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Right now I have a communication infrastructure compose of a client and server.

The client connects to the server using standard TCP sockets.

I have a message structure that is as follows:

4 bytes -- Message size
n bytes -- Message
4 bytes -- CRC32 checksum

One of the requirement is that to be valid the message must pass the CRC32 check on the other end of the connection, either the client or the server process the messages the same way.

If the message fails the CRC32 check, the connection is severed and a new connection established.

My question is why the heck I get CRC32 failures at random?

For no apparent reason, even with both client and server on the same machine using loopback address (127.0.0.1).

I thought that even though I've programmed the failsafe in case of a malicious third party or something, I would never see a connection to be dropped during my tests.

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My best guess would be that there's a bug in your checksum code. Can you show us some minimal example code? –  tjollans Jul 7 '11 at 15:13
    
I'd assume there's an error either in reading/writing (eg. assuming that recv always returns the exact data length required, similar for send) or an error in your code checking/creating the CRC. posting some code would go a long way to clarifying this and helping us help you. –  Hasturkun Jul 7 '11 at 15:14

2 Answers 2

up vote 6 down vote accepted

You didn't show any code, so I can only guess.

  • You are reading bytes from the sockets without checking the size read. TCP is a stream-oriented protocol so there are no guarantees regarding the number of reads you have to perform to get the entire data sent. The only guarantee is that after an unspecified number of reads, using an unspecified number of segments, you will get all the octets, in order

  • Your checksum functions fails for some inputs because it is incorrect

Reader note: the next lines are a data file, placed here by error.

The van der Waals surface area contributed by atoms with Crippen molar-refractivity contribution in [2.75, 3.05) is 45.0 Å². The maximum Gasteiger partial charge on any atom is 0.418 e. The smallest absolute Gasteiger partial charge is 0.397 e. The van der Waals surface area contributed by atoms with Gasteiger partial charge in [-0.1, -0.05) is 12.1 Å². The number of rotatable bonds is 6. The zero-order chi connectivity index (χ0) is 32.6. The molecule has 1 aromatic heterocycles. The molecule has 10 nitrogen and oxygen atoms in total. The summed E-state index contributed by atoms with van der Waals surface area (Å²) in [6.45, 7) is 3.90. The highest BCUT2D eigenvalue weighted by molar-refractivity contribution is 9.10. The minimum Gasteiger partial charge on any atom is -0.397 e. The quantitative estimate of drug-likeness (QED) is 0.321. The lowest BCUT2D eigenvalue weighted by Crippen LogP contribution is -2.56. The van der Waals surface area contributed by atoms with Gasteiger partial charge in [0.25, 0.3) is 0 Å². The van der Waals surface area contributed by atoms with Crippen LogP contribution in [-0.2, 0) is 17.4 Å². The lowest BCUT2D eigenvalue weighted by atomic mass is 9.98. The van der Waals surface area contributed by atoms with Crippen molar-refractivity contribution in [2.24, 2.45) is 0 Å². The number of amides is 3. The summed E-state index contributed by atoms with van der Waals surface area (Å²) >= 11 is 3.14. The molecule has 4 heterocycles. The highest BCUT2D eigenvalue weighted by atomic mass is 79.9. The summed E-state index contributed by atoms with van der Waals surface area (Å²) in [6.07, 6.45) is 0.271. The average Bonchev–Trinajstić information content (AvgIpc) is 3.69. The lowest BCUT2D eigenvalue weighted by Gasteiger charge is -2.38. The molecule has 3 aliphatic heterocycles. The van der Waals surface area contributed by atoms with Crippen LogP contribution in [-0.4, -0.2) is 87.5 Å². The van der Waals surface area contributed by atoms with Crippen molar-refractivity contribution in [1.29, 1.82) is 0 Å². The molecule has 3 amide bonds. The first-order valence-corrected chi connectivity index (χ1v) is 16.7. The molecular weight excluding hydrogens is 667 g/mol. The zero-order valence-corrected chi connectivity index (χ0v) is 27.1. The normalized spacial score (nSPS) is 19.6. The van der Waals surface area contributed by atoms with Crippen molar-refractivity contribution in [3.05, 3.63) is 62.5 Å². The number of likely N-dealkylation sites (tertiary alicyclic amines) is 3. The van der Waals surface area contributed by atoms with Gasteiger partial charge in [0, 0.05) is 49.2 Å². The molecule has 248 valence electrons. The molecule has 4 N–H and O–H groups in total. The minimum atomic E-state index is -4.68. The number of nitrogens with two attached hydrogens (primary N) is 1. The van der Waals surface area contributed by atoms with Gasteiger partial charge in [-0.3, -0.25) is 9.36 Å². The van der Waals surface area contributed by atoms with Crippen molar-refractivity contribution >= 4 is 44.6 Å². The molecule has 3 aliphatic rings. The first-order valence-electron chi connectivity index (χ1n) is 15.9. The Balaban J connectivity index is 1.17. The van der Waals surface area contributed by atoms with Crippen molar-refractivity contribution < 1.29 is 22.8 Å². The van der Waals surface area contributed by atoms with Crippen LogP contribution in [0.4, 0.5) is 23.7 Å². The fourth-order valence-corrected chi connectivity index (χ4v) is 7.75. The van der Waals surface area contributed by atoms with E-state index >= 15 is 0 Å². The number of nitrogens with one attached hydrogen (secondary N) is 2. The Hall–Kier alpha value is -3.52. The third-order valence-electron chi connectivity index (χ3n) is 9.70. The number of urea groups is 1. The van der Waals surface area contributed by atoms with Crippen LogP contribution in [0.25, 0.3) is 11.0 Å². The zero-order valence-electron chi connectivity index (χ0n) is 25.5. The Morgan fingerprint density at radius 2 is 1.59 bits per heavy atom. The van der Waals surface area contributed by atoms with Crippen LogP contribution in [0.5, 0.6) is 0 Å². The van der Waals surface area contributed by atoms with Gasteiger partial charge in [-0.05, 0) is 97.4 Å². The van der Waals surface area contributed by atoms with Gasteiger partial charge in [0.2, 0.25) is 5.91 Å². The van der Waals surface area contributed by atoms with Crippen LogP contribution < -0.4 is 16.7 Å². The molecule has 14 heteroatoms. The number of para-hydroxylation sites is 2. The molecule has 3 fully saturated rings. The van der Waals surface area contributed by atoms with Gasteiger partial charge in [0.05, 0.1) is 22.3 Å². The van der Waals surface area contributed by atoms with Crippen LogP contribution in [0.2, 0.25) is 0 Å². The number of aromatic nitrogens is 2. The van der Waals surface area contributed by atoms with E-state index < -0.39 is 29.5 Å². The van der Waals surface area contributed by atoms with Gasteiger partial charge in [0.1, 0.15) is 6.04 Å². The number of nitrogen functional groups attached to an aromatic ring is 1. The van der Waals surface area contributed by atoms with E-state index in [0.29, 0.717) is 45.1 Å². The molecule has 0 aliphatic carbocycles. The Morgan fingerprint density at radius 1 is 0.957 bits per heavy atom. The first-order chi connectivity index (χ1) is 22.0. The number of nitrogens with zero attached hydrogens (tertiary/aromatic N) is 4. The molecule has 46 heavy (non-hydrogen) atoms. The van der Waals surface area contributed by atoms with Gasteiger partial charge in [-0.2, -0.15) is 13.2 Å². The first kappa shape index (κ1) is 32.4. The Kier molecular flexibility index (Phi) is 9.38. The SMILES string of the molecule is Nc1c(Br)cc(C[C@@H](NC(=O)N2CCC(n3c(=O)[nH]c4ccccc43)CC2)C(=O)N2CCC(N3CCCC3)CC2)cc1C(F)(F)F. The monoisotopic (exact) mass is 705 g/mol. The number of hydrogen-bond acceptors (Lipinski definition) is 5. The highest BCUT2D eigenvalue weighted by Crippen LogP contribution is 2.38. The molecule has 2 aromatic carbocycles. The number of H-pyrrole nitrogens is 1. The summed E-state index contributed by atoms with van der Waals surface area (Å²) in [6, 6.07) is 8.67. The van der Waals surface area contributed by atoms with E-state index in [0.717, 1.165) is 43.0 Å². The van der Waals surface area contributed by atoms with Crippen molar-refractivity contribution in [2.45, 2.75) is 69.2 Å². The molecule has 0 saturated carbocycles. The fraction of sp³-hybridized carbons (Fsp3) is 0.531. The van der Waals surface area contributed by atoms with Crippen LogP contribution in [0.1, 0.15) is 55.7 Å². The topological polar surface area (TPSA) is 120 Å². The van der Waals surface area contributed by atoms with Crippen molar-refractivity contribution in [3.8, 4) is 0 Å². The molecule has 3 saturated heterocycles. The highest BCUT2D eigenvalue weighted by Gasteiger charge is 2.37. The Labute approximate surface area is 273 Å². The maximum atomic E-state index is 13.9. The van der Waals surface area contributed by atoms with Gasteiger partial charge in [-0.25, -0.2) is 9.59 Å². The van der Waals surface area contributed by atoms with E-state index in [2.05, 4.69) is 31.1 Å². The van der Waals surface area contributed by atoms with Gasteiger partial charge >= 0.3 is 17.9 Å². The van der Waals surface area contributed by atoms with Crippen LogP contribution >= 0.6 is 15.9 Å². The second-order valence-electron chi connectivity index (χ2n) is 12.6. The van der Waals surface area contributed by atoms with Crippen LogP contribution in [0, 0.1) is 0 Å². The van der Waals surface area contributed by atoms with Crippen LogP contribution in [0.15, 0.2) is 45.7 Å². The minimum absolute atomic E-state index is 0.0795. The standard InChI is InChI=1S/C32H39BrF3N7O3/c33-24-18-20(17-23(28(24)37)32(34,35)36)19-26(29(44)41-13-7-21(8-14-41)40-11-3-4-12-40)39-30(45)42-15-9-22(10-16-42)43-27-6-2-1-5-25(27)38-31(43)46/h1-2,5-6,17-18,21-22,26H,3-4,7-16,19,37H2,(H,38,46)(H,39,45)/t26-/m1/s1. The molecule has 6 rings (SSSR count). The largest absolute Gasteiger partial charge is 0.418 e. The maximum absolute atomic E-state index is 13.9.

The first one is probably what's going on. You're reading some data and recv / read returns with fewer bytes read than you expect.

As an aside, you do realize what you are trying to do right ?

  • The ethernet frame has a CRC-32 field
  • The IPv4 packet has a 16b header checksum
  • The TCP segment has a 16-b checksum covering both the header, the data and then some
  • Your data will also have a CRC-32

You realize it's redundant, right ?

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+1 for the redundancy observation. I've worked with protocols that included some kind of framing byte that marked the end or beginning of the message. That allows you to make sure that the sender of a message hasn't sent a corrupt message (Message not matching MessageSize). That would probably be helpful to confirm that the message is valid without having to resort to a CRC calculation –  Lou Jul 7 '11 at 15:29

BTW the correct way to check a checksum at the receiver is to compute it over the entire message and the checksum, considered jointly as a longer message. The result should be zero. That way you are including the checksum itself in the calculation. The wrong way to do it is to compute the checksum over the message excluding the checksum and then compare to the received checksum.

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Could you expand on how that is supposed to work? Because I've never heard of it, and I'm curious :) –  x3ro Jul 8 '11 at 1:24
    
What in particular is wrong with the wrong way you described? Seems to me that either method would work (where "work" == "generates a checksum mismatch error if the data got corrupted"), but I'm probably missing some detail. –  Jeremy Friesner Jul 8 '11 at 2:21
    
The checksum is defined as the XOR-remainder over the message, so including it in the calculation must produce zero. It is a superior method for the reason I gave: it doesn't assume that the checksum itself was transmitted correctly. It is possible to imagine corruptions that corrupt the message and the checksum in compatible ways: this catches them. –  EJP Jul 9 '11 at 0:04

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